"Hear counsel, and receive instruction, that you may be wise in your latter end." Proverbs 19:20
What lessons we need day by day to teach us anything aright, and how it is for the most part "line upon line, line upon line; here a little, and there a little." O what slow learners, what dull, forgetful scholars, what ignoramuses, what stupid blockheads, what stubborn pupils! Surely no scholar at a school, old or young, could learn so little of natural things as we seem to have learned of spiritual things after so many years instruction, so many chapters read, so many sermons heard, so many prayers put up, so much talking about religion. How small, how weak is the amount of growth compared with all we have read and heard and talked about.
But it is a mercy that the Lord saves whom he will save, and that we are saved by free grace, and free grace alone, through the blood and righteousness of the Son of God. "He of God is made unto us wisdom and righteousness and sanctification and redemption;" so that if we have him we have everything, and if we have him not we have nothing. Where these things are felt they will cause exercise of soul, with many prayers and supplications to the God of all our mercies; and all this will strip and empty us of that light, superficial, and flimsy profession which seems so current in our day.
"There are many devices in a man"s heart; nevertheless the counsel of the Lord, that shall stand." Proverbs 19:21
A man in his fleshly mind is generally devising some method or other whereby he may escape a practical subjection to the gospel; some way or other whereby he may escape walking in the path of self-denial and mortification of the flesh, and the crucifixion of "the old man with the affections and lusts." He is generally seeking some way or other to indulge the flesh, and yet, at the same time, to stand in gospel liberty—to have everything that can gratify his carnal mind, and, at the same time, have a well-grounded hope of eternal life.
But the Lord says, "No, these two things are not compatible; he that shall live with Christ must die with Christ; he that shall reign with Christ must suffer with Christ; he that shall wear the crown must carry the cross." Song of Solomon, that whatever devices there be in a man"s heart, or whatever ways and plans he shall undertake to bring his devices to pass, "the counsel of the Lord still shall stand." Divine sovereignty shall fulfill that which divine sovereignty has appointed, and the purposes of God shall stand upon the ruins of the purposes of the creature.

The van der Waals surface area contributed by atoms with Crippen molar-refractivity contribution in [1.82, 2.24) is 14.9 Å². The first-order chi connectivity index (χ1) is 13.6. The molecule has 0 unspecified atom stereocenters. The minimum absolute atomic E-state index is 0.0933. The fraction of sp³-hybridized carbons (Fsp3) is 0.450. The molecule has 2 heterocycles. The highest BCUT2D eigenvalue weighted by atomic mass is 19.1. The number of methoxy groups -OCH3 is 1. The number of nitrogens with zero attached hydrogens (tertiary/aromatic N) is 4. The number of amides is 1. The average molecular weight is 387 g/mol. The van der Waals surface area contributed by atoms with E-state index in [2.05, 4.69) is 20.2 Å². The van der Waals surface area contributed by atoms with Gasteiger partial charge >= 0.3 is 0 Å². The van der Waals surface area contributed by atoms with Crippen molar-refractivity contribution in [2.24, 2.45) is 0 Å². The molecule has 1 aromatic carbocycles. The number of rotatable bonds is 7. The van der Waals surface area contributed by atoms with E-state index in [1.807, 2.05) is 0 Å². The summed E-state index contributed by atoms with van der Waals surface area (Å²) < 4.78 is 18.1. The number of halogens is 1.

And it is our mercy (so far as we are children of the living God), it is our mercy, that it should be so. Where would we have been this moment, if the devices in our hearts had succeeded? We would have been in hell. Where would we have been, since the Lord has been pleased, as we trust, to quicken our souls into spiritual life, if all our devices had succeeded? Our "eyes would have stood out with fatness," and we would have "had more than heart could wish." We would have been now, if the Lord had left us to our own devices, indulging in some dreadful temptation, or already have disgraced our name before the Church of God; or, if we had escaped that, we would have only a name to live, while our hearts were secretly dead before God; have had "a form of godliness, while we inwardly or outwardly denied the power thereof."
And therefore it is our mercy that the devices of our hearts should not stand, but that "the counsel of the Lord" should prevail over all the purposes of our base nature. When a man is brought to the right spot, and is in a right mind to trace out the Lord"s dealings with him from the first, he sees it was a kind hand which "blasted his gourds and laid them low;" it was a kind hand that swept away his worldly prospects, which reduced him to natural as well as to spiritual poverty, which led him into exercises, trials, sorrows, griefs, and tribulations; because, in those trials he has found the Lord, more or less, experimentally precious. Jacob found it so; he blessed the Lord for the path he had led him in. Though his days had been few and evil, he could see how the Lord had "fed him all his life long unto that day," amid all the changing vicissitudes through which he had passed in body and soul; and he blessed that hand which had guided him through that difficult way, and yet brought him to a "city of habitation."
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Philpot, Joseph Charles. "Commentary on Proverbs 19". Commentary by J.C.Philpot on select texts of the Bible. https://pro.studylight.org/
the Third Week after Epiphany